Recent History – 1999
June 7, 1999
By Mark Nielsen, Daily News Staff
After a series of natural disasters nearly devastated the crop last year, the B.C. Grain Producers Association (BCPA) intends to take another run at growing hemp on a trial basis in area fields. BCPA hemp committee chair Brent Washington said Thursday he’s just waiting for government approval to proceed. He expects to be given the go-ahead sometime this month.
A hailstorm, Round-Up chemicals, uneven frosts and a Lygus bug infestation all contributed to almost wiping out last year’s crop. But Washington said there were some encouraging results from what was left intact. In particular, he said seeds were produced and the no-fertilizer transitional organic crop performed well until the time of the hail.
Although largely a duplication of last year’s effort, a few changes are also planned for the coming season.
“There’s going to be a few different varieties but we’ve basically put together a package similar to what we did last year hoping that this year we at least can get a little bit more accurate information from it,” Washington said.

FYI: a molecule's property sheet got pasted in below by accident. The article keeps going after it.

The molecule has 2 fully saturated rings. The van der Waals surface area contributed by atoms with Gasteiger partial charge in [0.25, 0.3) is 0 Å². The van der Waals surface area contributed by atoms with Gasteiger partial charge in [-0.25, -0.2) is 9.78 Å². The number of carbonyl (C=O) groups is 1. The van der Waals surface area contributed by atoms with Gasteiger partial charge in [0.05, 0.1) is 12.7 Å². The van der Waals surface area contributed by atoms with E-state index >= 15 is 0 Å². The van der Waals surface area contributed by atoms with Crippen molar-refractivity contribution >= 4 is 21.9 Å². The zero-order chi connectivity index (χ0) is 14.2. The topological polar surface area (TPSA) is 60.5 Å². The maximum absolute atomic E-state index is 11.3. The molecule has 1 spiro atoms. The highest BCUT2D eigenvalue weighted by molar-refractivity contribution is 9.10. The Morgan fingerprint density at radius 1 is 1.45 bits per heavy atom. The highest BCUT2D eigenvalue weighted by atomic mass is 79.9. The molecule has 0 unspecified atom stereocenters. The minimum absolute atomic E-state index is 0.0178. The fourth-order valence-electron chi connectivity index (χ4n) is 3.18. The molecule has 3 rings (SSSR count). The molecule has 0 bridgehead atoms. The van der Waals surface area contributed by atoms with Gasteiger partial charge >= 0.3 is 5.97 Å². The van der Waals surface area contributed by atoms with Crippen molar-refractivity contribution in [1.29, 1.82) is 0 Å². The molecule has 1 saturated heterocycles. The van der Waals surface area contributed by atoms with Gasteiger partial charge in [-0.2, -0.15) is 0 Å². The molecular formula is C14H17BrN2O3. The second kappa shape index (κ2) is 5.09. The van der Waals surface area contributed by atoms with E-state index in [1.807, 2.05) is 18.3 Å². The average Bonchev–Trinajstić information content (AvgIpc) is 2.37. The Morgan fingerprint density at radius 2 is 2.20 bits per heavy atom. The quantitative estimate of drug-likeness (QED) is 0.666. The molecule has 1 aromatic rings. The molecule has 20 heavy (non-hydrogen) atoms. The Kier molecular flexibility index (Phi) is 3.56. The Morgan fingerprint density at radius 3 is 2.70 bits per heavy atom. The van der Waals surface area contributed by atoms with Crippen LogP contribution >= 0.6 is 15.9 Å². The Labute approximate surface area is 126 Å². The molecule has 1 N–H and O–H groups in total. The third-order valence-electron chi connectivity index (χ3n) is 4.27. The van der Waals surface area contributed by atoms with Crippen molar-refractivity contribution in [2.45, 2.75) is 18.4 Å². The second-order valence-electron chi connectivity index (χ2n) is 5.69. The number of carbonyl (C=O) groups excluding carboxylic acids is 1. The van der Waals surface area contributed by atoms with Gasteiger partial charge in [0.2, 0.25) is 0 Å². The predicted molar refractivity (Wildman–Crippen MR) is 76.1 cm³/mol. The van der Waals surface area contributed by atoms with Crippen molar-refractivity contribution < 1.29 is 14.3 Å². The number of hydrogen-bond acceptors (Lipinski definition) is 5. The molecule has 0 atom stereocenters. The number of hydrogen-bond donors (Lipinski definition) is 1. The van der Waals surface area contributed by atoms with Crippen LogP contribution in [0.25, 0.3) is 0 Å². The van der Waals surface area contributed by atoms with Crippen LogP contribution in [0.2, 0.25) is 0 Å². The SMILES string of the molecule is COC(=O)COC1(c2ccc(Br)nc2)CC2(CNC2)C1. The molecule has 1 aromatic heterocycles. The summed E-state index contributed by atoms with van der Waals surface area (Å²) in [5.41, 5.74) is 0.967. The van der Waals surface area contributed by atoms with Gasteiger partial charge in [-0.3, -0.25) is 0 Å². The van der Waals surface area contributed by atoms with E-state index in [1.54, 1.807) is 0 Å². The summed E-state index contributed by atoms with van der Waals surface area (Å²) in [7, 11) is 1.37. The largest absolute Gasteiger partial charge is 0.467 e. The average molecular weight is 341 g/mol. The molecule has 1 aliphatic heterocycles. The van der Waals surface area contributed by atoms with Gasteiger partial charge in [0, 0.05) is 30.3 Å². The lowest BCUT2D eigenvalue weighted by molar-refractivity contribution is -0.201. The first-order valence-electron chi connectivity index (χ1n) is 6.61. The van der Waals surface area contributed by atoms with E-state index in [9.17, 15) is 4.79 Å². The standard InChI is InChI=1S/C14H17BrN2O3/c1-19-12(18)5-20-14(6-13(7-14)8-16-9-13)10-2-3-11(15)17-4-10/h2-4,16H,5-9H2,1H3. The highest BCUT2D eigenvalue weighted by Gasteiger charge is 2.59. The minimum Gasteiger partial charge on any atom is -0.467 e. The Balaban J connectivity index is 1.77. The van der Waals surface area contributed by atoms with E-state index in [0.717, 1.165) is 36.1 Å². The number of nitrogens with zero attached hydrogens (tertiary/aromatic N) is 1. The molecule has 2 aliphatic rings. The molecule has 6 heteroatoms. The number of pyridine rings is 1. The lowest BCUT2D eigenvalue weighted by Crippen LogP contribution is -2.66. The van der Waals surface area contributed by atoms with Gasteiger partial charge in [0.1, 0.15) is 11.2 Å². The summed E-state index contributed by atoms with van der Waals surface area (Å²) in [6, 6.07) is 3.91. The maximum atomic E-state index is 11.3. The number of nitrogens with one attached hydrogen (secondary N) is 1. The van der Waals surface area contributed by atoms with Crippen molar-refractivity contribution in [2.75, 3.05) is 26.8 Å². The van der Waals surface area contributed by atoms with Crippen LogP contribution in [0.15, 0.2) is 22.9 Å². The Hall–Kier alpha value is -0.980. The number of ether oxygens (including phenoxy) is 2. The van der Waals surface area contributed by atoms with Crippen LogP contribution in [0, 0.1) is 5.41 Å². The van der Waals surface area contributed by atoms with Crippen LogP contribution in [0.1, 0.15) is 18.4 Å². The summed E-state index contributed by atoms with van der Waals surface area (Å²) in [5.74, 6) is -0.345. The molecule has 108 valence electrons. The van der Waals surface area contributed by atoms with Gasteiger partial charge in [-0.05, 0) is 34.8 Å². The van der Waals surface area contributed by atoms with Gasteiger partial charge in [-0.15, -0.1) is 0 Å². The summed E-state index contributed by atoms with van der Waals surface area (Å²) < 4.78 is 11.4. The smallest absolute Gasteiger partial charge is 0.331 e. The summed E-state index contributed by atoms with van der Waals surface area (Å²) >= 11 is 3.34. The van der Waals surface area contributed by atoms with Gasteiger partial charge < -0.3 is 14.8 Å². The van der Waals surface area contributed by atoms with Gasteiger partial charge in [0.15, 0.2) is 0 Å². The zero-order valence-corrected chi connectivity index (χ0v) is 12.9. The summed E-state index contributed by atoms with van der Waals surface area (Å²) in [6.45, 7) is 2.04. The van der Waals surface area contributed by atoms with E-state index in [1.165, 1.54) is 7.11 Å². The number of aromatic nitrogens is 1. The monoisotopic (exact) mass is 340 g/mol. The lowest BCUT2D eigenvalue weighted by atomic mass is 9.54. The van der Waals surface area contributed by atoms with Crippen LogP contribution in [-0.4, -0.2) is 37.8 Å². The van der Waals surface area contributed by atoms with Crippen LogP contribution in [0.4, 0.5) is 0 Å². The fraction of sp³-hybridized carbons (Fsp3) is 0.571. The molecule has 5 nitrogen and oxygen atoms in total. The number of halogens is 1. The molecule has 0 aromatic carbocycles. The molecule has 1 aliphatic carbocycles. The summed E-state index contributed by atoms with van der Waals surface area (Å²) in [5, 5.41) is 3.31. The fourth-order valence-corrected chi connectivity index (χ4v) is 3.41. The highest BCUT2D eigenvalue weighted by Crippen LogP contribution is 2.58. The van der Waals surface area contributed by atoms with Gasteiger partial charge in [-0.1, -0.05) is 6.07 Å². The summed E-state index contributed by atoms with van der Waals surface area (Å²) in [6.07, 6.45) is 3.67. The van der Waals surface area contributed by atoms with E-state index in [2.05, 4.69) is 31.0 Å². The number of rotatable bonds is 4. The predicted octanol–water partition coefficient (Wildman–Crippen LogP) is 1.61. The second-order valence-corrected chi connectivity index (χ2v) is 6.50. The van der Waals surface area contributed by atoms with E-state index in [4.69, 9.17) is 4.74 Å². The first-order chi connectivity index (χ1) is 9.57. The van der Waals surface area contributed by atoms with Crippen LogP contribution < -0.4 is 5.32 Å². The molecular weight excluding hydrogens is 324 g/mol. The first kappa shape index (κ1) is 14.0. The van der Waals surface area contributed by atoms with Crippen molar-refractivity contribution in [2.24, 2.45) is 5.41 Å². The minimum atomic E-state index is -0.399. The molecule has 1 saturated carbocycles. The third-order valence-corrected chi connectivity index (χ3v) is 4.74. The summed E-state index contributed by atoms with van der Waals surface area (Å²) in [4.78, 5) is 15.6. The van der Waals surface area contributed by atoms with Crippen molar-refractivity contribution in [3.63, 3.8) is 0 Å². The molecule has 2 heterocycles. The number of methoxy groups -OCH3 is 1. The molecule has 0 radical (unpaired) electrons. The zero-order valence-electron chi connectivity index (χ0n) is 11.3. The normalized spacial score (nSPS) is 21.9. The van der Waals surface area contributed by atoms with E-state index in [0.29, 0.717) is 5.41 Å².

About 60 three-metre-by-nine metre plots (enough to cover about a quarter-acre) will be planted amongst the fields set aside for agricultural trials. Although planting will start relatively late in the growing season, Washington said that may be advantageous. In other areas, where planting began much sooner, crops grew as tall as 15 feet while the one here reached six feet, and so was more easily harvested.
Despite the setbacks, Washington said growing hemp is the easy part — the challenge is developing markets. “As far as potential down the road, it’s not that great because the hemp market is fairly limited,” Washington said, noting that the hemp store in Dawson Creek has closed down.
But he said there are some promising signs such as a company in Ontario that is producing composite materials made out of hemp for vehicles. “So the next car you buy may have a headliner that is partially of hemp, or some of the molded pieces may be of compressed cellulite from hemp,” he said.
Hemp also presents an opportunity to establish a home-grown textile industry and allow Canadians to break away from a dependency on cotton which is not grown in this country. “But we still need to do some more work to get the average person using hemp cloth and hemp paper and similar things,” he said.
As for the tendency to equate hemp with its close-cousin marijuana, Washington said he hasn’t noticed much trouble in that respect. “Yeah, it looks similar, but I don’t hear anybody using marijuana for anything but smoking; hemp can be used for 20,000 different things.”
There is a trace amount of the psychoactive agent THC in hemp but government regulation requires that it amounts to no more than 0.3 per cent. “And our testing last year showed well below that,” Washington said.